All this will get the reader thinking, but Maigret just lets the various facts percolate in his brain, letting his subconscious do the work, until all is revealed with a simple phone call back to Paris.

This is not a totally satisfying mystery novel, yet it is short (just 184 pages) and interesting even when one hasn't a clue about what is going on. ( )
  hardlyhardy | Feb 20, 2020 |
These are always good. Actually, I usually dislike the "(anyone) in New York" books in a series as they are usually terrible for someone like me who actually lives there, but this one held up pretty well. The gangster-y feel was a little silly, but it was of the period, lots of writing like that going on at the time. ( )
  BooksForDinner | May 23, 2018 |
Read almost in one sitting at Wembley awaiting the start of the Forest Green Rovers v Grimsby National League final. Like Forest Green, the novel started well as the great detective is pulled out of retirement for his first visit to New York. Somehow as it progressed, the story became complicated, mechanical and got lost without the decor and flavour of France in the background. It fell away just like Forest Green. ( )
  jon1lambert | May 22, 2016 |
Maigret has retired to the Loire Valley but his services are still in demand. A young man is brought to see him by an elderly lawyer. Jean Maura is a law student whose father John Maura is an American millionaire living in New York. Jean has become concerned that his father's life is in danger and he wants Maigret to accompany him to New York. They embark 10 days later.

What follows is a strange investigation, made stranger by Jean Maura's disappearance from the boat when they arrive in New York. Maigret is frustrated in attempts to find him but arrival formalities and continues to the hotel without him. He has some difficulty in getting to see John Maura and is amazed at the father's seeming lack of concern at his son's disappearance.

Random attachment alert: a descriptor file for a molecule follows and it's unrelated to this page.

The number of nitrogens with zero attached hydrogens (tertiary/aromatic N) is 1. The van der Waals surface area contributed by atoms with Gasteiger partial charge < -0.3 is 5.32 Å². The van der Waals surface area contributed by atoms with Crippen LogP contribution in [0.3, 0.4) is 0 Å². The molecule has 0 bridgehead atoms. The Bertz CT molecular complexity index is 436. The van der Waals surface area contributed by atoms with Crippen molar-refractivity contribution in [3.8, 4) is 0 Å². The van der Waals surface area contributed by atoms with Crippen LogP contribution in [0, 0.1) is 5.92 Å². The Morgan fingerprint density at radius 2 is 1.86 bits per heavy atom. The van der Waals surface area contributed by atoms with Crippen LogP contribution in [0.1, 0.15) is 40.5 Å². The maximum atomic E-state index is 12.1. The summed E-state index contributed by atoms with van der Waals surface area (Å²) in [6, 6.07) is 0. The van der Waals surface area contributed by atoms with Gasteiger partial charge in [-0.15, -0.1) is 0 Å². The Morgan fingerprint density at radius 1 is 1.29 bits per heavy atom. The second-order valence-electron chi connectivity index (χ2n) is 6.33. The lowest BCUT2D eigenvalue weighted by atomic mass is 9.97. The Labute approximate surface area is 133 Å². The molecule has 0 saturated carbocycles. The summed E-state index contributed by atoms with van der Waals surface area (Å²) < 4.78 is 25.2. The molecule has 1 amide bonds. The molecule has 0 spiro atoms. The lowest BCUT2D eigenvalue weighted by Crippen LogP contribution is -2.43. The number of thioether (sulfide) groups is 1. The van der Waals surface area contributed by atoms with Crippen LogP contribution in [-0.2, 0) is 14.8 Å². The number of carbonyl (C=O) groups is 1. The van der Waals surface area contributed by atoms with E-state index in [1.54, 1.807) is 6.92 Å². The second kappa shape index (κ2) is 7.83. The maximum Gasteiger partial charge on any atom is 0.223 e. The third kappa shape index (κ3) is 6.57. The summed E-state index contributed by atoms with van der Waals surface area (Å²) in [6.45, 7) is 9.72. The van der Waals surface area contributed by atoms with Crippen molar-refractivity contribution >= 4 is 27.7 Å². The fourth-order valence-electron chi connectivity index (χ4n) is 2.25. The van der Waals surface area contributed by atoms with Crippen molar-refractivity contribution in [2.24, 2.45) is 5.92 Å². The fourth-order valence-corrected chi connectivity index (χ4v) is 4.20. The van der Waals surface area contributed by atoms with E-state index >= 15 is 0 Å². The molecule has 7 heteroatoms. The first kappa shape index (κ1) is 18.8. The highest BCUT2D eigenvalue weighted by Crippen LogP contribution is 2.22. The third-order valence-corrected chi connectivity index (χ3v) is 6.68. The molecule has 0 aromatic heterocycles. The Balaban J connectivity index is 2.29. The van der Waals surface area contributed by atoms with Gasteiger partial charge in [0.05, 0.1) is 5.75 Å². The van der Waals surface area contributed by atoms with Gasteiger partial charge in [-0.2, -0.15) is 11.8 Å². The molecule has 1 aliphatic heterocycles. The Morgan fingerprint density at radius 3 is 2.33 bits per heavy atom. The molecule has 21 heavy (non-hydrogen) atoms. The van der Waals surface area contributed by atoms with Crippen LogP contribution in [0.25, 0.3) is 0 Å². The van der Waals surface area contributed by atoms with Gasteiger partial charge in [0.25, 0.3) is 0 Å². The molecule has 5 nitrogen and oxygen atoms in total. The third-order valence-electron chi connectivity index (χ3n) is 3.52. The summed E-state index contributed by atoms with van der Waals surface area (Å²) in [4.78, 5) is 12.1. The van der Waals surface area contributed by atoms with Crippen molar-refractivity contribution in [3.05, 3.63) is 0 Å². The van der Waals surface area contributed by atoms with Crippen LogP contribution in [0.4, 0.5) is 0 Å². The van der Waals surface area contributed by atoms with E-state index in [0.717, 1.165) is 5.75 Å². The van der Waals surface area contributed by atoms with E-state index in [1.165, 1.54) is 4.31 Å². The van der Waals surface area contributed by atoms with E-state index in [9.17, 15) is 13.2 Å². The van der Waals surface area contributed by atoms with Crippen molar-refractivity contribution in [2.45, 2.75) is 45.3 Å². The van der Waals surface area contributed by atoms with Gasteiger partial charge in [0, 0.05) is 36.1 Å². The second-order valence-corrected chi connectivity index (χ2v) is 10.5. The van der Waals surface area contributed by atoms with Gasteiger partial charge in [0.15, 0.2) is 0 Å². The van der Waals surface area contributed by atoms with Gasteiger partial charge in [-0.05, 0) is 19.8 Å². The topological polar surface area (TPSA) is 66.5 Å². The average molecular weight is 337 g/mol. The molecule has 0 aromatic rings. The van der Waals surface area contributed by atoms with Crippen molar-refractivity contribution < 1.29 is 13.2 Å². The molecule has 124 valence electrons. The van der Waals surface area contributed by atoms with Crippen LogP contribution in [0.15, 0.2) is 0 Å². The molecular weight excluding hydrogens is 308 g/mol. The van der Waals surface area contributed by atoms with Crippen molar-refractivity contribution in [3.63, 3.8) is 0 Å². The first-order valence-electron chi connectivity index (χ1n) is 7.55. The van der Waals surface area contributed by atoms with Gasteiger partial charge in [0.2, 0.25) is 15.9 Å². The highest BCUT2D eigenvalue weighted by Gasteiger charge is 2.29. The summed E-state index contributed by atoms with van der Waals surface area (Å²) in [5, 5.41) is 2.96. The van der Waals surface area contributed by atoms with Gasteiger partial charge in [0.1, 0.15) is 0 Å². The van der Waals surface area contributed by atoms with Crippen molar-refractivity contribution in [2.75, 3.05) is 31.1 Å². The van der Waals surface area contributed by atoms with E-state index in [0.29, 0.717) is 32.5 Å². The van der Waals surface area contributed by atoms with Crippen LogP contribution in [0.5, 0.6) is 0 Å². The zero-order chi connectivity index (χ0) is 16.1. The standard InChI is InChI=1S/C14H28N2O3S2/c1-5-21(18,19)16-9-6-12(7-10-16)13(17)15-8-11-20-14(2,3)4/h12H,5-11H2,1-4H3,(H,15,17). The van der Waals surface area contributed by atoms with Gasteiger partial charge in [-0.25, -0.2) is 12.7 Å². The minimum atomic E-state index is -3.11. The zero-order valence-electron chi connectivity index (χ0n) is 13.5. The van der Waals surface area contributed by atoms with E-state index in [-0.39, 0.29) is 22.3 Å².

Maigret finds that his English is not really adequate for the simplest of tasks and he calls up a French-speaking NYPD detective whom he met years before through an investigation in Paris. O'Brien provides his assistance and Maigret manages to piece together John Maura's history and eventually works out what is happening.

Simenon obviously wanted to write a novel about New York - he had recently arrived in 1947 - incorporating his own experiences and impressions, but also including comment on the influence of the Sicilian Mafia in economic affairs. There are some very strange characters in this novel, and from this distance some not-quite-believable plot lines. ( )
  smik | Mar 23, 2016 |
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» Adicionar outros autores (16 possíveis)

Nome do autorPapelTipo de autorObra?Estado
Georges Simenonautor principaltodas as ediçõescalculated
Bas, EmmaTradutorautor secundárioalgumas ediçõesconfirmado
Cañameras, F.Tradutorautor secundárioalgumas ediçõesconfirmado
Coverdale, LindaTradutorautor secundárioalgumas ediçõesconfirmado
Foulke, AdrienneTradutorautor secundárioalgumas ediçõesconfirmado
Tlarig, M.Artista da capaautor secundárioalgumas ediçõesconfirmado
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Maigret's first impressions of the USA colour this sparkling new translation, book twenty-seven of the new Penguin Maigret series. What was it about him that had struck Maigret so forcefully? . . . Little John had cold eyes! . . . Four or five times in his life, he had met people with cold eyes, those eyes that can stare at you without establishing any human contact. Persuaded to sail to New York by a fearful young law student, Maigret finds himself drawn into the city's underworld, and a wealthy businessman's closely guarded past. Penguin is publishing the entire series of Maigret novels in new translations. 'Compelling, remorseless, brilliant' John Gray 'One of the greatest writers of the twentieth century . . . Simenon was unequalled at making us look inside, though the ability was masked by his brilliance at absorbing us obsessively in his stories' Guardian 'A supreme writer . . . unforgettable vividness' Independent